What should I expect before the operation?
Your child will be usually be admitted to the Neurosurgical ward at Alder Hey the day before the operation. The nurses will ask your details, one of the doctors will ask you some questions about your child’s health, examine your child and take blood tests before the operation. An anesthetist will also examine your child to make sure they are well enough for the operation. Your child’s Neurosurgeon will explain the risks and benefits of the operation. You will then be asked to sign a consent form to say you have agreed for the operation to take place.
Please bring all of your child’s medication with you when you come to hospital.
What are the risks of this operation?
- Operating on the brain carries risks which can be frightening to read about. These include neurological damage (a stroke), haemorrhage (bleeding) that may require blood transfusion, infection either in the brain or of the wound and leakage of the fluid (called the cerebrospinal fluid – CSF) that surrounds the brain and spinal cord
- All children that have this type of operation will need a general anaesthetic which carries a very small risk. All our anaesthetists here at Alder Hey work specifically with children and have a lot of experience
- The operation may also result in worsening of your child’s seizures for a while after the operation. It is important for you to know that these risks are very low. All of these risks and complications will be discussed with you before your child’s operation. You will also be able to ask any questions. It is important that you have a good understanding of what is involved before you decide to go ahead with surgery
- The operation usually lasts between four and six hours but sometimes it may take longer
What happens immediately after the operation?
- Your child will return from the operating theatre to the high dependency unit (called the ‘HDU’) on the neurosurgical ward. Your child will be very closely monitored following surgery. Your child will be attached to several monitors. They will have a drip, a tube going into their stomach through their nose to help with giving medication and feeding (called a nasogastric tube). They will also have a tube going into their bladder to drain their urine. Your child’s eyes may swell up and their face may appear slightly bruised but this will usually resolve after a few days.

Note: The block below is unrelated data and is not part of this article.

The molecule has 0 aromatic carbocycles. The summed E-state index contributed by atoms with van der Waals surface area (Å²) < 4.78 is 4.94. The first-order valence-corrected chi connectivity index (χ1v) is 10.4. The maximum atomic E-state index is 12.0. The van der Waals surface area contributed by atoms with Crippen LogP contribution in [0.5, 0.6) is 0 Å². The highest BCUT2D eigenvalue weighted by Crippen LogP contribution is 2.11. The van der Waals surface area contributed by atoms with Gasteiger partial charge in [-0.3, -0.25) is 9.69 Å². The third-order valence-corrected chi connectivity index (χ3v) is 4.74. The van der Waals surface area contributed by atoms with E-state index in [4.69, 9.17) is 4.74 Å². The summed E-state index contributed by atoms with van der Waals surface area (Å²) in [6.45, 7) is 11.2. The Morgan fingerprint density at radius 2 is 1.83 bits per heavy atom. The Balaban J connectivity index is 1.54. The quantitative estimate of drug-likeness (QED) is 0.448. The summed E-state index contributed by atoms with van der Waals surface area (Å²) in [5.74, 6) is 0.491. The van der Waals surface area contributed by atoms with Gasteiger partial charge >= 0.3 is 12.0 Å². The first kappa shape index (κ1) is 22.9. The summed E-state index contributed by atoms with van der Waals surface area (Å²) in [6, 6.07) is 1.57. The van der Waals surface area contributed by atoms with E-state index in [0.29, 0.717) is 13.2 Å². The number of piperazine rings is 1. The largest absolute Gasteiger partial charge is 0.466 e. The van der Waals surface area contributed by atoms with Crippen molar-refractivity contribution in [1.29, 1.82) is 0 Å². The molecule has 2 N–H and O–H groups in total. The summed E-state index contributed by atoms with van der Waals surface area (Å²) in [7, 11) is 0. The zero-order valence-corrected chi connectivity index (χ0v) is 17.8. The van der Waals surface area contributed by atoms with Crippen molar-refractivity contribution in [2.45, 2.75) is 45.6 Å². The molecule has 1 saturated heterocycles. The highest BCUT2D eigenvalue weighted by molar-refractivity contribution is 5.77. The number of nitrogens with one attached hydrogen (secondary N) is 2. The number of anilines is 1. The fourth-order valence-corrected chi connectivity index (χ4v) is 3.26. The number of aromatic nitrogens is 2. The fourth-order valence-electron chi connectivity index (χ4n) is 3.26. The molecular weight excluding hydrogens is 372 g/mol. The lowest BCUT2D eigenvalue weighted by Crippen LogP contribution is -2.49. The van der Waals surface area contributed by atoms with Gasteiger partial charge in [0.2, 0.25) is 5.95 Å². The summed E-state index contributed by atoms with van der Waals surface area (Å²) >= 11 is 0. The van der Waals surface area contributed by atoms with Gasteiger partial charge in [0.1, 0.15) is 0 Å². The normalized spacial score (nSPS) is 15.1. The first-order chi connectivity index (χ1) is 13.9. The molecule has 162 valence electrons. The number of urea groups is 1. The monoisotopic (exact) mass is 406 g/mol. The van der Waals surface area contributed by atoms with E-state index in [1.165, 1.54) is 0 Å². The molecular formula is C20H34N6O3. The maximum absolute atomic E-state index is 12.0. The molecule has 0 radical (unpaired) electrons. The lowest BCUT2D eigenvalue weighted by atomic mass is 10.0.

- Your child may also be sleepy for the first couple of days following the operation. Rarely, your child may have some weakness affecting one side of their body but this usually improves after a few days.
- Once your child has started making a recovery they will be moved out of the HDU into the general neurosurgical ward. Some children may have a few seizures for the first week after surgery. However, this does not necessarily mean that the surgery has not worked because it is more likely that these seizures will be linked to the actual surgery.
- Your child will be seen once or twice a day by the doctors on the ward until it is felt that they can go home. Your child may need a little assistance with movement depending on the type of surgery they have had. If this is the case, then your child may be seen by the physiotherapist, and also by the occupational therapist.
What happens after the operation?
When it is felt that your child is well enough, they will be allowed to go home. The stitches your child has had are dissolvable so they should not need to be removed. The stitches can sometimes take up to 90 days to dissolve altogether, but if you are concerned you should ring the Neurosurgical ward at Alder Hey.
You will be given an appointment to come back and see your Neurosurgeon usually within four to six weeks after discharge.
What about my child’s anti-epileptic medication?
Your child should continue to take their anti-epileptic drugs for at least six months after surgery. Your child’s Neurologist will advise you when would be the best time to start to slowly reduce your child’s anti-epileptic medication.
When can my child go back to school or play sports and games?
This will depend on your child’s operation and how quickly they have recovered. Your child’s Neurosurgeon will always advise you on this matter.
How will I know if the surgery has been successful?
For some children, surgery will be felt to have been successful if it has completely stopped all seizures. For others, it may mean reducing the number or the severity of seizures. Usually six to nine months is needed after surgery to fully decide how successful surgery has been.
Is there anywhere else I can get information?
There is more information available on the Eplilepsy Action website.